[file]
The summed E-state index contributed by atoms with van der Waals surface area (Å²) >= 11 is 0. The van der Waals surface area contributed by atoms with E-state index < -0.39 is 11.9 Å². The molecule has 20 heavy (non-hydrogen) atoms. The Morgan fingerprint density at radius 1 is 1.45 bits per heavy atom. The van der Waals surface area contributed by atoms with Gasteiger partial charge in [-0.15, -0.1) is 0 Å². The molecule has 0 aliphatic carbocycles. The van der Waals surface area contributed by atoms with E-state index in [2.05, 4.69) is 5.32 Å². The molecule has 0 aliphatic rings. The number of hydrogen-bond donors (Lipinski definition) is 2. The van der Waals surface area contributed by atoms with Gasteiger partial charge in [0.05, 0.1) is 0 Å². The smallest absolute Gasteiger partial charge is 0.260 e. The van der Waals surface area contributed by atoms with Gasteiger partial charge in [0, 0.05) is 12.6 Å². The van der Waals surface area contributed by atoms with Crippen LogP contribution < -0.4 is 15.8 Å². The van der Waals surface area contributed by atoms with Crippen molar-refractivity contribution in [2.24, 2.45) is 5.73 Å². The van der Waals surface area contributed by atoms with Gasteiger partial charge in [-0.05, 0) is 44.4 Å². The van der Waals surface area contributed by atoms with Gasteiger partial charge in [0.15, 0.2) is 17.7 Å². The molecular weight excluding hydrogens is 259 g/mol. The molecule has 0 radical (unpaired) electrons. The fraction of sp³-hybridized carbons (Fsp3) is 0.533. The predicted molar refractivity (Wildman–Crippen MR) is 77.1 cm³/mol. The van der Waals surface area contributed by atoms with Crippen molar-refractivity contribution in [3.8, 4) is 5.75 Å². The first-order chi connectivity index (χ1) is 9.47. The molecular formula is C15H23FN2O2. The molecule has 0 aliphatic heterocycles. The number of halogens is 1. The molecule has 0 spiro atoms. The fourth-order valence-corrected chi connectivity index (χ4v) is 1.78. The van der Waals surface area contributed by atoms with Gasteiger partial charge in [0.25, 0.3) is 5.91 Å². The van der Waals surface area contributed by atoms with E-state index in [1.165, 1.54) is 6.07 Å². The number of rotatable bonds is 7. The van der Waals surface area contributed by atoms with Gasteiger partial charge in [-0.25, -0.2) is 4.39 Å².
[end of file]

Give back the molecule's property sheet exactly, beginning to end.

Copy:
The summed E-state index contributed by atoms with van der Waals surface area (Å²) >= 11 is 0. The van der Waals surface area contributed by atoms with E-state index < -0.39 is 11.9 Å². The molecule has 20 heavy (non-hydrogen) atoms. The Morgan fingerprint density at radius 1 is 1.45 bits per heavy atom. The van der Waals surface area contributed by atoms with Gasteiger partial charge in [-0.15, -0.1) is 0 Å². The molecule has 0 aliphatic carbocycles. The van der Waals surface area contributed by atoms with E-state index in [2.05, 4.69) is 5.32 Å². The molecule has 0 aliphatic rings. The number of hydrogen-bond donors (Lipinski definition) is 2. The van der Waals surface area contributed by atoms with Gasteiger partial charge in [0.05, 0.1) is 0 Å². The smallest absolute Gasteiger partial charge is 0.260 e. The van der Waals surface area contributed by atoms with Gasteiger partial charge in [0, 0.05) is 12.6 Å². The van der Waals surface area contributed by atoms with Crippen LogP contribution < -0.4 is 15.8 Å². The van der Waals surface area contributed by atoms with Crippen molar-refractivity contribution in [2.24, 2.45) is 5.73 Å². The van der Waals surface area contributed by atoms with Gasteiger partial charge in [-0.05, 0) is 44.4 Å². The van der Waals surface area contributed by atoms with Gasteiger partial charge in [0.15, 0.2) is 17.7 Å². The molecular weight excluding hydrogens is 259 g/mol. The molecule has 0 radical (unpaired) electrons. The fraction of sp³-hybridized carbons (Fsp3) is 0.533. The predicted molar refractivity (Wildman–Crippen MR) is 77.1 cm³/mol. The van der Waals surface area contributed by atoms with Crippen molar-refractivity contribution in [3.8, 4) is 5.75 Å². The first-order chi connectivity index (χ1) is 9.47. The molecular formula is C15H23FN2O2. The molecule has 0 aliphatic heterocycles. The number of halogens is 1. The molecule has 0 spiro atoms. The fourth-order valence-corrected chi connectivity index (χ4v) is 1.78. The van der Waals surface area contributed by atoms with Gasteiger partial charge in [0.25, 0.3) is 5.91 Å². The van der Waals surface area contributed by atoms with E-state index in [1.165, 1.54) is 6.07 Å². The number of rotatable bonds is 7. The van der Waals surface area contributed by atoms with Gasteiger partial charge in [-0.25, -0.2) is 4.39 Å².